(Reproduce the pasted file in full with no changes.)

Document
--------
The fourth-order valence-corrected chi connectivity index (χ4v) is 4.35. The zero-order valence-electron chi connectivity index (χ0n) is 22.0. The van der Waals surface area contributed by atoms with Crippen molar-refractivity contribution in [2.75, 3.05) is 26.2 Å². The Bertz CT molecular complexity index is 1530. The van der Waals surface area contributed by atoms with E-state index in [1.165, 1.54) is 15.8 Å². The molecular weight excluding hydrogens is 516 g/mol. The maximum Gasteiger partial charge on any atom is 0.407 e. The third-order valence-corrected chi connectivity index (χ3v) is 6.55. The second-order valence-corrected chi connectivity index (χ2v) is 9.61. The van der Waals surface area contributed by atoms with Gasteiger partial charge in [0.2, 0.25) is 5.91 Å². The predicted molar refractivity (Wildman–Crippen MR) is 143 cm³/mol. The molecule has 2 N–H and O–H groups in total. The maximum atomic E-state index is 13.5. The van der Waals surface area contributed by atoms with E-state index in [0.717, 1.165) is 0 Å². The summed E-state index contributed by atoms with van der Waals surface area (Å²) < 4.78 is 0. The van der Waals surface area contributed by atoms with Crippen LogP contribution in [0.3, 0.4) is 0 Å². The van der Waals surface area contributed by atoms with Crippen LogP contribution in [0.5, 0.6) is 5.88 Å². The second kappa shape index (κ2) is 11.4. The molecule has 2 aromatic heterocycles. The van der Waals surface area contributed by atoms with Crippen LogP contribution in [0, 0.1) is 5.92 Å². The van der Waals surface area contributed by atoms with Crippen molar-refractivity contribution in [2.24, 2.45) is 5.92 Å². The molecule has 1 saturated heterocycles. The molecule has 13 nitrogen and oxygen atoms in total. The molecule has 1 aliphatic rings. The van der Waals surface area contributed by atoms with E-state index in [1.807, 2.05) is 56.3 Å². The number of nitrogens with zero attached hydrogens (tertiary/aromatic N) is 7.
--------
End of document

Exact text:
The fourth-order valence-corrected chi connectivity index (χ4v) is 4.35. The zero-order valence-electron chi connectivity index (χ0n) is 22.0. The van der Waals surface area contributed by atoms with Crippen molar-refractivity contribution in [2.75, 3.05) is 26.2 Å². The Bertz CT molecular complexity index is 1530. The van der Waals surface area contributed by atoms with E-state index in [1.165, 1.54) is 15.8 Å². The molecular weight excluding hydrogens is 516 g/mol. The maximum Gasteiger partial charge on any atom is 0.407 e. The third-order valence-corrected chi connectivity index (χ3v) is 6.55. The second-order valence-corrected chi connectivity index (χ2v) is 9.61. The van der Waals surface area contributed by atoms with Gasteiger partial charge in [0.2, 0.25) is 5.91 Å². The predicted molar refractivity (Wildman–Crippen MR) is 143 cm³/mol. The molecule has 2 N–H and O–H groups in total. The maximum atomic E-state index is 13.5. The van der Waals surface area contributed by atoms with E-state index in [0.717, 1.165) is 0 Å². The summed E-state index contributed by atoms with van der Waals surface area (Å²) < 4.78 is 0. The van der Waals surface area contributed by atoms with Crippen LogP contribution in [0.3, 0.4) is 0 Å². The van der Waals surface area contributed by atoms with Crippen LogP contribution in [0.5, 0.6) is 5.88 Å². The second kappa shape index (κ2) is 11.4. The molecule has 2 aromatic heterocycles. The van der Waals surface area contributed by atoms with Crippen LogP contribution in [0, 0.1) is 5.92 Å². The van der Waals surface area contributed by atoms with Crippen molar-refractivity contribution in [2.24, 2.45) is 5.92 Å². The molecule has 1 saturated heterocycles. The molecule has 13 nitrogen and oxygen atoms in total. The molecule has 1 aliphatic rings. The van der Waals surface area contributed by atoms with E-state index in [1.807, 2.05) is 56.3 Å². The number of nitrogens with zero attached hydrogens (tertiary/aromatic N) is 7.